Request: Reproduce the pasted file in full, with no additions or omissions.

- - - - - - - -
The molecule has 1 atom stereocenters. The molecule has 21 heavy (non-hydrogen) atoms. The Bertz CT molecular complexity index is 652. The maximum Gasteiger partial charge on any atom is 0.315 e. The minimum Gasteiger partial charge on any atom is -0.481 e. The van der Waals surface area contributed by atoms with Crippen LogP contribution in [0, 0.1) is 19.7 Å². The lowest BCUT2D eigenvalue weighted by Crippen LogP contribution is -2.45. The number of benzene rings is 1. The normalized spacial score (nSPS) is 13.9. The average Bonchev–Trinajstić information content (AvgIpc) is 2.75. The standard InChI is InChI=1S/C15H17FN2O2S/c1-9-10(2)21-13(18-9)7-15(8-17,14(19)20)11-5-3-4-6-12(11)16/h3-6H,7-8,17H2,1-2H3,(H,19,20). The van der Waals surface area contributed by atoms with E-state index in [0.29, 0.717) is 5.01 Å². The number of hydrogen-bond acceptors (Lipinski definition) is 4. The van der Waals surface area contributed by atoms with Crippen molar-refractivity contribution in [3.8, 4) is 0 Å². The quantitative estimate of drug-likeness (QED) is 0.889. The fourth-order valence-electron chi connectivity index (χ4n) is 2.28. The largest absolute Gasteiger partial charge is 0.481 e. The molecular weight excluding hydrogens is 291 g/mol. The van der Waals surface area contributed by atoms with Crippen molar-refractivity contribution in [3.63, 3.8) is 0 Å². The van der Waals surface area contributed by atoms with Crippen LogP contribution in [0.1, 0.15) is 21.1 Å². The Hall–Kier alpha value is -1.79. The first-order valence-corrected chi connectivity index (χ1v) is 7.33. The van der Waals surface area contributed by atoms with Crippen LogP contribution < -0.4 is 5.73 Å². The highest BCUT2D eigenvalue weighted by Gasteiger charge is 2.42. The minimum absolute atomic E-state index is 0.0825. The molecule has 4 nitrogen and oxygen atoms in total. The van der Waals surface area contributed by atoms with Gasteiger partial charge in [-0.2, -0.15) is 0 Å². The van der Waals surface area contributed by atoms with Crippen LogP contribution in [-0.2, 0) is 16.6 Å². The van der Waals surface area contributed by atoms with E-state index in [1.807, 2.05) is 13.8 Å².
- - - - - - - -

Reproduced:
The molecule has 1 atom stereocenters. The molecule has 21 heavy (non-hydrogen) atoms. The Bertz CT molecular complexity index is 652. The maximum Gasteiger partial charge on any atom is 0.315 e. The minimum Gasteiger partial charge on any atom is -0.481 e. The van der Waals surface area contributed by atoms with Crippen LogP contribution in [0, 0.1) is 19.7 Å². The lowest BCUT2D eigenvalue weighted by Crippen LogP contribution is -2.45. The number of benzene rings is 1. The normalized spacial score (nSPS) is 13.9. The average Bonchev–Trinajstić information content (AvgIpc) is 2.75. The standard InChI is InChI=1S/C15H17FN2O2S/c1-9-10(2)21-13(18-9)7-15(8-17,14(19)20)11-5-3-4-6-12(11)16/h3-6H,7-8,17H2,1-2H3,(H,19,20). The van der Waals surface area contributed by atoms with E-state index in [0.29, 0.717) is 5.01 Å². The number of hydrogen-bond acceptors (Lipinski definition) is 4. The van der Waals surface area contributed by atoms with Crippen molar-refractivity contribution in [3.8, 4) is 0 Å². The quantitative estimate of drug-likeness (QED) is 0.889. The fourth-order valence-electron chi connectivity index (χ4n) is 2.28. The largest absolute Gasteiger partial charge is 0.481 e. The molecular weight excluding hydrogens is 291 g/mol. The van der Waals surface area contributed by atoms with Crippen molar-refractivity contribution in [3.63, 3.8) is 0 Å². The van der Waals surface area contributed by atoms with Crippen LogP contribution in [0.1, 0.15) is 21.1 Å². The Hall–Kier alpha value is -1.79. The first-order valence-corrected chi connectivity index (χ1v) is 7.33. The van der Waals surface area contributed by atoms with Crippen LogP contribution < -0.4 is 5.73 Å². The highest BCUT2D eigenvalue weighted by Gasteiger charge is 2.42. The minimum absolute atomic E-state index is 0.0825. The molecule has 4 nitrogen and oxygen atoms in total. The van der Waals surface area contributed by atoms with Gasteiger partial charge in [-0.2, -0.15) is 0 Å². The van der Waals surface area contributed by atoms with Crippen LogP contribution in [-0.2, 0) is 16.6 Å². The van der Waals surface area contributed by atoms with E-state index in [1.807, 2.05) is 13.8 Å².